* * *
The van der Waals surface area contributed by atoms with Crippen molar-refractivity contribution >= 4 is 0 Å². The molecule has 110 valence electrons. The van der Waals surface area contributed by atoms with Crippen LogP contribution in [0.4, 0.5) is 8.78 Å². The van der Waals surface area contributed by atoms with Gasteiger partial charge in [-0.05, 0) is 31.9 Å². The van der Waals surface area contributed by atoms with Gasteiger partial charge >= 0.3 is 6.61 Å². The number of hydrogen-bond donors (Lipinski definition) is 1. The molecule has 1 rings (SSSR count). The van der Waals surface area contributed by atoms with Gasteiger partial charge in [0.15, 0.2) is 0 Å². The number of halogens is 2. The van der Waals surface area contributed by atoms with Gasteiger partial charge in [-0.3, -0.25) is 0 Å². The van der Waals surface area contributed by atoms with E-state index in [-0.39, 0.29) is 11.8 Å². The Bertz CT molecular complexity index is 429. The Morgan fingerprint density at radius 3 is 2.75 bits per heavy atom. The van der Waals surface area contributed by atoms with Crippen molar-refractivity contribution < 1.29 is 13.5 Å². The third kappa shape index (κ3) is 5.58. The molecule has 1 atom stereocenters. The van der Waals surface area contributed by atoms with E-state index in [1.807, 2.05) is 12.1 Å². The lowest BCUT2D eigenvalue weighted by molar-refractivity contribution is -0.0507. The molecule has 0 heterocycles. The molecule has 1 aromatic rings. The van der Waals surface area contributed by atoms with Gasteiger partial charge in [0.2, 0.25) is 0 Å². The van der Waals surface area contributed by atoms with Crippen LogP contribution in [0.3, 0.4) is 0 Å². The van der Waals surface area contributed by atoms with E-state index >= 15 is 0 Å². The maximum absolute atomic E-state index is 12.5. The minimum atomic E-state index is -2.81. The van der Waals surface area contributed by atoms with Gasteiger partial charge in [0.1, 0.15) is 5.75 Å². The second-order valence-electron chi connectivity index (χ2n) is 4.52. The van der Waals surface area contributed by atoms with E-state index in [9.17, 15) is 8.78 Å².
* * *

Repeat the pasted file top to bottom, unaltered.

The van der Waals surface area contributed by atoms with Crippen molar-refractivity contribution >= 4 is 0 Å². The molecule has 110 valence electrons. The van der Waals surface area contributed by atoms with Crippen LogP contribution in [0.4, 0.5) is 8.78 Å². The van der Waals surface area contributed by atoms with Gasteiger partial charge in [-0.05, 0) is 31.9 Å². The van der Waals surface area contributed by atoms with Gasteiger partial charge >= 0.3 is 6.61 Å². The number of hydrogen-bond donors (Lipinski definition) is 1. The molecule has 1 rings (SSSR count). The van der Waals surface area contributed by atoms with Gasteiger partial charge in [0.15, 0.2) is 0 Å². The number of halogens is 2. The van der Waals surface area contributed by atoms with Gasteiger partial charge in [-0.3, -0.25) is 0 Å². The van der Waals surface area contributed by atoms with E-state index in [-0.39, 0.29) is 11.8 Å². The Bertz CT molecular complexity index is 429. The Morgan fingerprint density at radius 3 is 2.75 bits per heavy atom. The van der Waals surface area contributed by atoms with Crippen molar-refractivity contribution < 1.29 is 13.5 Å². The third kappa shape index (κ3) is 5.58. The molecule has 1 atom stereocenters. The van der Waals surface area contributed by atoms with E-state index in [1.807, 2.05) is 12.1 Å². The lowest BCUT2D eigenvalue weighted by molar-refractivity contribution is -0.0507. The molecule has 0 heterocycles. The molecule has 1 aromatic rings. The van der Waals surface area contributed by atoms with Gasteiger partial charge in [0.2, 0.25) is 0 Å². The van der Waals surface area contributed by atoms with Crippen LogP contribution in [0.3, 0.4) is 0 Å². The van der Waals surface area contributed by atoms with E-state index >= 15 is 0 Å². The maximum absolute atomic E-state index is 12.5. The minimum atomic E-state index is -2.81. The van der Waals surface area contributed by atoms with Gasteiger partial charge in [0.1, 0.15) is 5.75 Å². The second-order valence-electron chi connectivity index (χ2n) is 4.52. The van der Waals surface area contributed by atoms with E-state index in [9.17, 15) is 8.78 Å².